The Department for Work and Pensions (DWP) has been appropriately hard at work. It has now unveiled its ‘Family Test’, a checklist of considerations that must be referred to when formulating any new laws or policies.
Prime Minister David Cameron promised back in August that these measures would be introduced, and they have now come to fruition, in consultation with the Relationships Alliance and other experts.
Government departments will need to consult this guidance in order to consider the potential effects that any new policy may have on the family. In the words of the report its aim is “to introduce an explicit family perspective to the policy making process”. Ruth Sutherland, Chair of the Relationships Alliance said: “This is an important step towards putting families and relationships at the heart of public policy.”
1. What kinds of impact might the policy have on family formation? 2. What kind of impact will the policy have on families going through key transitions such as becoming parents, getting married, fostering or adopting, bereavement, redundancy, new caring responsibilities or the onset of a long-term health condition? 3. What impacts will the policy have on all family members’ ability to play a full role in family life, including with respect to parenting and other caring responsibilities? 4. How does the policy impact families before, during and after couple separation? 5. How does the policy impact those families most at risk of deterioration of relationship quality and breakdown?
However, the report insists that the test is not simply a “box ticking exercise” but should become an integral part of how new policy is devised and debated. Policymakers are advised to document their assessment process and, if they are working on a policy that may impact families to a greater extent, perhaps seek external advice from experts or focus groups.
The Secretary of State for Work and Pensions, Iain Duncan Smith, has of course shown his preference for family-centric policies before, having founded the Centre for Social Justice think tank in 2004. Over the intervening years, it has published reports with conservative titles like ‘It’s Time to Back Marriage’ and ‘Why is the Government Anti-Marriage?’, which exhibit an overwhelming focus on a single type of relationship on which to base a strong family. They’re also the sort of reports that favour the use of words like ‘bedrock’.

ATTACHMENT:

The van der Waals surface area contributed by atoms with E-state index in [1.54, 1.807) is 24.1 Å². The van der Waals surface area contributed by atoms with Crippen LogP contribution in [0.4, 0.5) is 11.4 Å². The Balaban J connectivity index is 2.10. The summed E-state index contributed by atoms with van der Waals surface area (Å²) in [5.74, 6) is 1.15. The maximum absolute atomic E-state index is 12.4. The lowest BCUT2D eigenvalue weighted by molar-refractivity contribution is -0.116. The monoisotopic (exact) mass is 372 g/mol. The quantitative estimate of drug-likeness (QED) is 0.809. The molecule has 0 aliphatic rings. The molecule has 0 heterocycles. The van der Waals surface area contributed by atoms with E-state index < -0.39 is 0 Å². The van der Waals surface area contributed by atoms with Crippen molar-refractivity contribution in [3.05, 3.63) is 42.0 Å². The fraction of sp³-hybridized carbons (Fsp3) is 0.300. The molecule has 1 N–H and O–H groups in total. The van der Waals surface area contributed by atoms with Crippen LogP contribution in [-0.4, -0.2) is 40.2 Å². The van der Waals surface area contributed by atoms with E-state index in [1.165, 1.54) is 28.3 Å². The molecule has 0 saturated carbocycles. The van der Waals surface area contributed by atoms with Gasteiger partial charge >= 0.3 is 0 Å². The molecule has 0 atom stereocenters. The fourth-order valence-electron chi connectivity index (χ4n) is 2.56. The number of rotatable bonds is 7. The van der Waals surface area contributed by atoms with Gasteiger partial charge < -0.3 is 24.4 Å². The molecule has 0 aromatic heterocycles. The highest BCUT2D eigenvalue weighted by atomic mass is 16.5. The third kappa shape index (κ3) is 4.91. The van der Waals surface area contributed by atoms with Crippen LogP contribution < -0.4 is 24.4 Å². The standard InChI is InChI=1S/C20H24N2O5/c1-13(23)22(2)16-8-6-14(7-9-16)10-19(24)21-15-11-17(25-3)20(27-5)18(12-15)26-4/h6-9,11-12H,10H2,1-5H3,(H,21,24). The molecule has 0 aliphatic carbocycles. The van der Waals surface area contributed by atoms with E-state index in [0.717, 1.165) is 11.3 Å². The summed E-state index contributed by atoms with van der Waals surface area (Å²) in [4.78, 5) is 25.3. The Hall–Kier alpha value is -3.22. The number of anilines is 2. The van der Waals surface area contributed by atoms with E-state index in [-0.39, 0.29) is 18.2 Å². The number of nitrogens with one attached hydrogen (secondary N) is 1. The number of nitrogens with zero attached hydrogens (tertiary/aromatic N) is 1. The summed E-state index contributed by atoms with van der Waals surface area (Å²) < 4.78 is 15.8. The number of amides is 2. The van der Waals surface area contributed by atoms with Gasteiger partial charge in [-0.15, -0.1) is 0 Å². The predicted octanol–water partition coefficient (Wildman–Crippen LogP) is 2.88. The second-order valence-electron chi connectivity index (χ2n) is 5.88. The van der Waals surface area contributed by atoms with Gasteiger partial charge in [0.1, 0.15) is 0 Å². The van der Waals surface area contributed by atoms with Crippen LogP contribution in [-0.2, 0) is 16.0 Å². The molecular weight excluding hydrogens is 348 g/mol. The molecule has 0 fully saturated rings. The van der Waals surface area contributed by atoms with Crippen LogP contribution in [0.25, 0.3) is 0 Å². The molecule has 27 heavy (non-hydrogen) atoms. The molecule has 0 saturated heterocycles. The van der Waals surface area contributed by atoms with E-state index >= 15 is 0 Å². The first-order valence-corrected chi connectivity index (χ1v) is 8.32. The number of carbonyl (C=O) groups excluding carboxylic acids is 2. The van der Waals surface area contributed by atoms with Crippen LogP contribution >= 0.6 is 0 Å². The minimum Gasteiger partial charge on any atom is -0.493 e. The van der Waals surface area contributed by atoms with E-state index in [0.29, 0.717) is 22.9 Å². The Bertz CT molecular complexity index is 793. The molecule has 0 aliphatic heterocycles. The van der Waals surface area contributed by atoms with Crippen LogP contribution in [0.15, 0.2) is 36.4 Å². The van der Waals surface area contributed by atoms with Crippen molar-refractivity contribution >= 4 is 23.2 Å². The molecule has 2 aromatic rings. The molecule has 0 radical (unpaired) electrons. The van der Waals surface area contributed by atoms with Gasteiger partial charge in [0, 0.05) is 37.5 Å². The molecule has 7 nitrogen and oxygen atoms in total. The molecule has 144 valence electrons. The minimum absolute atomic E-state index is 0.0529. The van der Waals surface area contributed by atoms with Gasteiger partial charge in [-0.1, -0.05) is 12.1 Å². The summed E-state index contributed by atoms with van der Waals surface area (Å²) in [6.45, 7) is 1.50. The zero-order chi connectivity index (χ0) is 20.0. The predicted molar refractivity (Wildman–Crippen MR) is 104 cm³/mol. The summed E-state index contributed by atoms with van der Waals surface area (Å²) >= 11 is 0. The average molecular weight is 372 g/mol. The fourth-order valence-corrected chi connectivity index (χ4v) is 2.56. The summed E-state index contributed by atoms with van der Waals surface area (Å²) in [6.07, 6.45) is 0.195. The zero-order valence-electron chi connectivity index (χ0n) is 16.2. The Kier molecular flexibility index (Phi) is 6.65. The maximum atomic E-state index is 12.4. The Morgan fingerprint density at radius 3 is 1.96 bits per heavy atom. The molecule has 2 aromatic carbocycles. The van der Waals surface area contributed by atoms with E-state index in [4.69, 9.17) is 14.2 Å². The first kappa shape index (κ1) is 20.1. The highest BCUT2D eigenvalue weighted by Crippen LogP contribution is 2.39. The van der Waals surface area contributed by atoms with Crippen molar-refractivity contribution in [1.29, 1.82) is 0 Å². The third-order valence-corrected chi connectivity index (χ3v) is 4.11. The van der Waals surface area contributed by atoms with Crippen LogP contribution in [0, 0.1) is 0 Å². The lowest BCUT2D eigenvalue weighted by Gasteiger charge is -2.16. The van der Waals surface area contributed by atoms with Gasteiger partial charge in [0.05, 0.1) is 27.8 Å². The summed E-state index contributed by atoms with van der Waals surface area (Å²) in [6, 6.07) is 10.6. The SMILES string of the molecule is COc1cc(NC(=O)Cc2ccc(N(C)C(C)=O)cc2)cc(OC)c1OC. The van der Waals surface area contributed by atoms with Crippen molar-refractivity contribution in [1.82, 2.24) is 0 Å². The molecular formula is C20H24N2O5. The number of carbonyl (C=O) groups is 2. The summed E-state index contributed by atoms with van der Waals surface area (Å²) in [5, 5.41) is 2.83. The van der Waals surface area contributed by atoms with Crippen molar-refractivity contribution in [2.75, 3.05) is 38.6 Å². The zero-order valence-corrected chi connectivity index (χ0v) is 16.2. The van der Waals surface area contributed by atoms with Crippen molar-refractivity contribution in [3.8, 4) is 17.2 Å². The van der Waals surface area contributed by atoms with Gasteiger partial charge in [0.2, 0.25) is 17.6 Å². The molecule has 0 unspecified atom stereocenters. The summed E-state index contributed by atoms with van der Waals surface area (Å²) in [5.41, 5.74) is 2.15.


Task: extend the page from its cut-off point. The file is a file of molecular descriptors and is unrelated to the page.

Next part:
By contrast, this test, though apparently traditional in outlook, is actually more progressive than it seems. The test questions do acknowledge the difficulties that families – and indeed individuals within those families – feel when placed in stressful life situations, including bereavement or divorce. Question 4 specifically addresses the consequences of relationship breakdown and pledges support to families going through tough times.
Crucially, Liberal Democrat Pensions Minister Steve Webb has asserted that the test was not designed to promote a “single family model”. Instead, it aims to consider the welfare of all manner of family units, including gay couples, cohabiting couples, single-parent families and extended families (including grandparent/grandchild relationships). So, it is committed to promoting stability within all types of family bonds. How you choose to define that family, it seems, is refreshingly modern and up-to-you.